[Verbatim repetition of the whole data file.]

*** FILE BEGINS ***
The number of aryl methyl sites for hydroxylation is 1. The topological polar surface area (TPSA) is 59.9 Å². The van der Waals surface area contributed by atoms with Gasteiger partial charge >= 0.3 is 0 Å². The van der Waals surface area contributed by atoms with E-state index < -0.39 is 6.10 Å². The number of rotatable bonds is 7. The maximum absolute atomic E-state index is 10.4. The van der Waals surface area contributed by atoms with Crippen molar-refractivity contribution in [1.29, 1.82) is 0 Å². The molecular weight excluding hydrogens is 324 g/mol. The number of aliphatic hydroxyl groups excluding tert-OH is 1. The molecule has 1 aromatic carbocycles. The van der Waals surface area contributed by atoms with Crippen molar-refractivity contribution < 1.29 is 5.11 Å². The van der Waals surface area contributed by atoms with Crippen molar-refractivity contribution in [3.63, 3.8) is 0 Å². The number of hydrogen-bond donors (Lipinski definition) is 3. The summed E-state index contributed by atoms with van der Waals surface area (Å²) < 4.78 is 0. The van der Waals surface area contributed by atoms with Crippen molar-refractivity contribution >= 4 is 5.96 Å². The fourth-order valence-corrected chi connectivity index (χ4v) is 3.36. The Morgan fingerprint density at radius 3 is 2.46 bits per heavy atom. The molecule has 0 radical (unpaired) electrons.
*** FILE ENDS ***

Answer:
The number of aryl methyl sites for hydroxylation is 1. The topological polar surface area (TPSA) is 59.9 Å². The van der Waals surface area contributed by atoms with Gasteiger partial charge >= 0.3 is 0 Å². The van der Waals surface area contributed by atoms with E-state index < -0.39 is 6.10 Å². The number of rotatable bonds is 7. The maximum absolute atomic E-state index is 10.4. The van der Waals surface area contributed by atoms with Crippen molar-refractivity contribution in [1.29, 1.82) is 0 Å². The molecular weight excluding hydrogens is 324 g/mol. The number of aliphatic hydroxyl groups excluding tert-OH is 1. The molecule has 1 aromatic carbocycles. The van der Waals surface area contributed by atoms with Crippen molar-refractivity contribution < 1.29 is 5.11 Å². The van der Waals surface area contributed by atoms with Crippen molar-refractivity contribution in [3.63, 3.8) is 0 Å². The number of hydrogen-bond donors (Lipinski definition) is 3. The summed E-state index contributed by atoms with van der Waals surface area (Å²) < 4.78 is 0. The van der Waals surface area contributed by atoms with Crippen molar-refractivity contribution >= 4 is 5.96 Å². The fourth-order valence-corrected chi connectivity index (χ4v) is 3.36. The Morgan fingerprint density at radius 3 is 2.46 bits per heavy atom. The molecule has 0 radical (unpaired) electrons.